Both the Water Cube from the 2008 Beijing Olympics and the Aquatic Centre from the London 2012 Olympics made a big splash in the swimming world at their unveiling. And not just because of their sleek, futuristic looks.
Instead, all the fuss was because they are fast pools.
Now, I know what you’re thinking. How can a pool be fast?
Technically speaking, they aren’t. Fast pools are engineered to reduce the factors that slow swimmers down, allowing them to swim easier, and therefore faster. And some of the designs are quite ingenious.
Here, we de-mystify some of the secrets behind how these hi-tech fast pools work.
One of the biggest differences between normal pools and fast pools is their size. Fast pools are built both deeper and wider than normal pools.
The increased depth helps to reduce wave interference. Every time a swimmer strokes or kicks they create waves. Some of these waves travel down, bounce off the bottom and then travel back up. In a shallower pool, swimmers then have to swim through these waves when they come back up.
By making the pool deeper (the London pool is 10 ft. deep), these waves have to travel further before coming back up and most dissipate before they create any disturbance for the swimmers. The result is a calmer pool.
Fast pools are also wider (London pool- 82 ft). The other type of waves that swimmers create travel sideways across the pool. This means that swimmers are too close, they have to swim through waves created by their neighbors. Having an extra wide pool allows the swimmers to have a spacious lane.
It also allows for more lanes. Having extra lanes means it is possible to leave the two outside lanes empty. Just like the downward waves bounce off the bottom, the sideways waves bounce off the sides of the pool. Therefore, the lanes right next to the sides end up with extra turbulence as the waves bounce back- a disadvantage no one wants during a race.
Another big difference in fast pools is the way they are designed to control the flow of water through the pool.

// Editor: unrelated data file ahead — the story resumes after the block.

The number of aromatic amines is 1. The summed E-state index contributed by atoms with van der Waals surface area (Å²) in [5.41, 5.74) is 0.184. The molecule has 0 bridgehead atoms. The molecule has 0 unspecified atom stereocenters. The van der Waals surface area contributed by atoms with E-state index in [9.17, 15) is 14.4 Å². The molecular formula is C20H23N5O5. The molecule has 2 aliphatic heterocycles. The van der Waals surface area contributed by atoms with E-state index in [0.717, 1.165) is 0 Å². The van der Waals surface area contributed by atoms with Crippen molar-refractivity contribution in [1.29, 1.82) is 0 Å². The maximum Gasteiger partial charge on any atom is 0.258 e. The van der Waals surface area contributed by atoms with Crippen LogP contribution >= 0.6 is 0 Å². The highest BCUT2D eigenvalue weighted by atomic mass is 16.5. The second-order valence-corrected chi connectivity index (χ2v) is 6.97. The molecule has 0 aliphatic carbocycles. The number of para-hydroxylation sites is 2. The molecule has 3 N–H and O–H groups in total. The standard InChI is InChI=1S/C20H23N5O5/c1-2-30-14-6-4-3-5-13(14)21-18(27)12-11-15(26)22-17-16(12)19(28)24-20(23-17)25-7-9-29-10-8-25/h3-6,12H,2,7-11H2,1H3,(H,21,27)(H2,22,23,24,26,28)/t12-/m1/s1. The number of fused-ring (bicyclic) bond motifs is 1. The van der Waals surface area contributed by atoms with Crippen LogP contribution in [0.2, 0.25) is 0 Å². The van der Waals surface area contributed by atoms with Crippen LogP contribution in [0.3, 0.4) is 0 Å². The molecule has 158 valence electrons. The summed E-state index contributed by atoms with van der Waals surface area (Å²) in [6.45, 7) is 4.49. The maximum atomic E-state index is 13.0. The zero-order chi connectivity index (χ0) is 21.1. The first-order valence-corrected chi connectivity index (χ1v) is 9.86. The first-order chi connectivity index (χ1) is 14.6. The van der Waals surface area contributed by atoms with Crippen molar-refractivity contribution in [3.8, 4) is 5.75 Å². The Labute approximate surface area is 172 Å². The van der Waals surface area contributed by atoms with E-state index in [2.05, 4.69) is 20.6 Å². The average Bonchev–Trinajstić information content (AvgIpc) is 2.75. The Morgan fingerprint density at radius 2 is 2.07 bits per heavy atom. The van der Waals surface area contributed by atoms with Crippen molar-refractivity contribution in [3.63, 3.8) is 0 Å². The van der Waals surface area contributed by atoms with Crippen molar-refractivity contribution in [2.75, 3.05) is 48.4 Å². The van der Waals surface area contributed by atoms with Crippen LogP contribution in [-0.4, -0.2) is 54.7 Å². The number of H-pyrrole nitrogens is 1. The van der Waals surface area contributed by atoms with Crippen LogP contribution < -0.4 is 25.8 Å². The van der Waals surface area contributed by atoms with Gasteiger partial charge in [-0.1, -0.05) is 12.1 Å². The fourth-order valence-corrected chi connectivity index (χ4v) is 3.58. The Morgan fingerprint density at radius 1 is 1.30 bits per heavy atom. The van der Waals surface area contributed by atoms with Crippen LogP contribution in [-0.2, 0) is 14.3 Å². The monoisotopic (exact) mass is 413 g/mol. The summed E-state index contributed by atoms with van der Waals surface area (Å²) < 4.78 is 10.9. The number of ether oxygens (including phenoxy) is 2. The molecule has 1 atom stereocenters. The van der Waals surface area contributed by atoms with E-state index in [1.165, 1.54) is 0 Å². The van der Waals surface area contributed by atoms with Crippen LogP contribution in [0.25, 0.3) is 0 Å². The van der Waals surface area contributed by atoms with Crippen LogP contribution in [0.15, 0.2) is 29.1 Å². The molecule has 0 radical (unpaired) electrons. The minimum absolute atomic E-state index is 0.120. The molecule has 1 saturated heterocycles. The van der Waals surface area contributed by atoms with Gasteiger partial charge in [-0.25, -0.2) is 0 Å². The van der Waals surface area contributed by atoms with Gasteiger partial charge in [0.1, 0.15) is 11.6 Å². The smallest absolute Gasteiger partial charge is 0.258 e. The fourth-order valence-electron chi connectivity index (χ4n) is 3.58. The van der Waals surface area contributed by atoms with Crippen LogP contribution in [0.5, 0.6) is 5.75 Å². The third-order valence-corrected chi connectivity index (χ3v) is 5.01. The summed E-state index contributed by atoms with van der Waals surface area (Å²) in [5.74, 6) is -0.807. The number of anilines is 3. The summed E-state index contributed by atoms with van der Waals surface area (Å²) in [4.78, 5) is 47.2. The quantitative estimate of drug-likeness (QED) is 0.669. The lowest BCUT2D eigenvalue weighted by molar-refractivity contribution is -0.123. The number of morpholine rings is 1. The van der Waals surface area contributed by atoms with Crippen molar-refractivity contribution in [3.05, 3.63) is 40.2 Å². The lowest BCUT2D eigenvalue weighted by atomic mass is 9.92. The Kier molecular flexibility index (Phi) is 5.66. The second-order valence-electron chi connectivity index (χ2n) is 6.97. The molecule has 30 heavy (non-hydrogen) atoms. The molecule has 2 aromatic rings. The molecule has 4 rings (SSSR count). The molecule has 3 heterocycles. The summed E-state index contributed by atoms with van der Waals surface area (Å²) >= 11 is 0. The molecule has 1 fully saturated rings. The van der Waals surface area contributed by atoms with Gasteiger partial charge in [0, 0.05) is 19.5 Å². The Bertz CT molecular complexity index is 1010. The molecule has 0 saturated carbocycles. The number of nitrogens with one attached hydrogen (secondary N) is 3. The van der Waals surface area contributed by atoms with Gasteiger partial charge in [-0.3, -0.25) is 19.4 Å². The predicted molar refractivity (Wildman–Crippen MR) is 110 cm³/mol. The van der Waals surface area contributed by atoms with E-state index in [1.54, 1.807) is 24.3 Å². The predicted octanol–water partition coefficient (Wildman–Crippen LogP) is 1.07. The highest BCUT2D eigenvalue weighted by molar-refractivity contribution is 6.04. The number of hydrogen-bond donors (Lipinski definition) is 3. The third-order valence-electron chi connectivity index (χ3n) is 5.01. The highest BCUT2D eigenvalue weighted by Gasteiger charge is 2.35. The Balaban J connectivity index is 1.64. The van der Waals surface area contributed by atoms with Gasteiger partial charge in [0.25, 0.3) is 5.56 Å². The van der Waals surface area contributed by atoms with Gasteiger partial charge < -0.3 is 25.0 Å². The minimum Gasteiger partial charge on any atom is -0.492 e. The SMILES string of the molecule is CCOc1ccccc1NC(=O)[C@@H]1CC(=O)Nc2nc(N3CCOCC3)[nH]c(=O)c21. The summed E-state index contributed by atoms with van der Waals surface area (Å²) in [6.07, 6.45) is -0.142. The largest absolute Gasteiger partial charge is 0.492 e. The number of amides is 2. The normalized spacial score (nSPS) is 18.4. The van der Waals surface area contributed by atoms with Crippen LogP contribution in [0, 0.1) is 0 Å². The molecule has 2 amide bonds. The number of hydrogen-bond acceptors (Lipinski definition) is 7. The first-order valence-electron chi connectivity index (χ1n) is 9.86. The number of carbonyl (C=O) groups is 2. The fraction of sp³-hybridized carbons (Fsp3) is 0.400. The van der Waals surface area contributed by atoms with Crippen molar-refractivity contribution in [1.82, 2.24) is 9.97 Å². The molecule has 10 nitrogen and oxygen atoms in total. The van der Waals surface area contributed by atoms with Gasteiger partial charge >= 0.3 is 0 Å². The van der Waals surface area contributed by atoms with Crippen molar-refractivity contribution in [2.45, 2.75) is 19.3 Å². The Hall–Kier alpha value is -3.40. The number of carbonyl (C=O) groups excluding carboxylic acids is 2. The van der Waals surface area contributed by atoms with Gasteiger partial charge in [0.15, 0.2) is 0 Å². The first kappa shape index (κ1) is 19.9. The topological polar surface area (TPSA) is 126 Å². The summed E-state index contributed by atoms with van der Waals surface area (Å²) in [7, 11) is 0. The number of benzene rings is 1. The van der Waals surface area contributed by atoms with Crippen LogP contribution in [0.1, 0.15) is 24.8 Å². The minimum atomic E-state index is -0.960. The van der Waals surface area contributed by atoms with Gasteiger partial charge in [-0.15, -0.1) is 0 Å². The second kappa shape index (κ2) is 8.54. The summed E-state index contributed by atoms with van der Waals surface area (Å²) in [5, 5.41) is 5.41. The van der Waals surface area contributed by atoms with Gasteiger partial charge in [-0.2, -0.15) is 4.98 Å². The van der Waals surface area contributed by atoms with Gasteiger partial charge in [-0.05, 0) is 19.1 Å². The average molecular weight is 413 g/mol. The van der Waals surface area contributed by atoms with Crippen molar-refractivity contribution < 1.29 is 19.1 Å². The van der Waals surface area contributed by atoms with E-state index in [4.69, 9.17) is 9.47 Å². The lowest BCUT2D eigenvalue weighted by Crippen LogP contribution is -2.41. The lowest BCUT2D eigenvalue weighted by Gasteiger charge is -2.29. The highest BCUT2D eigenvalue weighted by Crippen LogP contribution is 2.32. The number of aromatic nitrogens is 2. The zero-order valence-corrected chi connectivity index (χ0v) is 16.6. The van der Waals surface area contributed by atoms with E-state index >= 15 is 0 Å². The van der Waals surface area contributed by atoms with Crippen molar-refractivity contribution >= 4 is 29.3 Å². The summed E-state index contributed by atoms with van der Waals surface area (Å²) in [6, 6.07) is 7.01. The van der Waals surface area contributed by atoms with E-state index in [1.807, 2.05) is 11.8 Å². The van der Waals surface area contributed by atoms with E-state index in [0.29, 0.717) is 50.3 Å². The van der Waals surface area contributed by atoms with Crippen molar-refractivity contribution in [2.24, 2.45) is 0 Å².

All pools constantly recirculate the water to maintain sanitation. In a normal pool, new water is pumped into the pool through the sides. This creates currents that swimmers have to push through. In fast pools, the water is pumped in from the bottom of the pool so the currents created aren’t in the swimmers’ way.
Fast pools also have special gutters. Remember those pesky sideways waves that bounce off the sides of the pool? The gutters in a fast pool help absorb those waves. Basically, they’re troughs that run around the side of pool, even with the top of the water. So when a wave reaches the edge, it continues over the edge of the pool and falls into the trough. Once the water’s in the gutter, it can’t bounce back.
Fast pools aren’t just about big differences. They also pay attention to the little details.
For example, the little plastic circles that make up lane dividers each spin. So when a wave crosses them, the wave’s energy is used to spin the circles instead of traveling farther. This energy-absorption helps reduce wave disturbance between lanes.
Another detail is the temperature of the water. If the pool water is too cold, the swimmer tenses when they enter the water. Being tense means more work to swim fast. On the other hand, if the water is too warm, swimmers will overheat and burnout quicker. So what’s the ideal? Apparently it’s 26° C (78° F).
Have you ever swam in a fast pool?
Is swimming in a fast pool on your bucket list?